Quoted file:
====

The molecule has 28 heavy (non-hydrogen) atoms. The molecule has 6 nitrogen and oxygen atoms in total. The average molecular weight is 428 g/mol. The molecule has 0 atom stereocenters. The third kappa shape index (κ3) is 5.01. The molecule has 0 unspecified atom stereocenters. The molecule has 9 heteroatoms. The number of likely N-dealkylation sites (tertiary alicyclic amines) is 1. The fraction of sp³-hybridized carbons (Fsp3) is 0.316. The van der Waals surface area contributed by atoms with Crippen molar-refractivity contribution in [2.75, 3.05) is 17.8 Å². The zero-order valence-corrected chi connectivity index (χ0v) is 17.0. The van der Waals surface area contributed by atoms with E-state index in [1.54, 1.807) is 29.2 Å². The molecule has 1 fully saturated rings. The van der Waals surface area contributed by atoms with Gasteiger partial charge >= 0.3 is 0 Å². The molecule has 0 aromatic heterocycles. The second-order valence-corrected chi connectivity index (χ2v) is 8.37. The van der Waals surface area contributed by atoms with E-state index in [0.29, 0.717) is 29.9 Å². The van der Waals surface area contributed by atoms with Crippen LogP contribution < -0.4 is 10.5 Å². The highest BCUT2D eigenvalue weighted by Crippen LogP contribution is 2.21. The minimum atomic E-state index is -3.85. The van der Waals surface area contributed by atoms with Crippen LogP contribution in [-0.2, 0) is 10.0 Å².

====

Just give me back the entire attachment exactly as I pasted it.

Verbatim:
The molecule has 28 heavy (non-hydrogen) atoms. The molecule has 6 nitrogen and oxygen atoms in total. The average molecular weight is 428 g/mol. The molecule has 0 atom stereocenters. The third kappa shape index (κ3) is 5.01. The molecule has 0 unspecified atom stereocenters. The molecule has 9 heteroatoms. The number of likely N-dealkylation sites (tertiary alicyclic amines) is 1. The fraction of sp³-hybridized carbons (Fsp3) is 0.316. The van der Waals surface area contributed by atoms with Crippen molar-refractivity contribution in [2.75, 3.05) is 17.8 Å². The zero-order valence-corrected chi connectivity index (χ0v) is 17.0. The van der Waals surface area contributed by atoms with E-state index in [1.54, 1.807) is 29.2 Å². The molecule has 1 fully saturated rings. The van der Waals surface area contributed by atoms with Gasteiger partial charge >= 0.3 is 0 Å². The molecule has 0 aromatic heterocycles. The second-order valence-corrected chi connectivity index (χ2v) is 8.37. The van der Waals surface area contributed by atoms with E-state index in [0.29, 0.717) is 29.9 Å². The van der Waals surface area contributed by atoms with Crippen LogP contribution < -0.4 is 10.5 Å². The highest BCUT2D eigenvalue weighted by Crippen LogP contribution is 2.21. The minimum atomic E-state index is -3.85. The van der Waals surface area contributed by atoms with Crippen LogP contribution in [-0.2, 0) is 10.0 Å².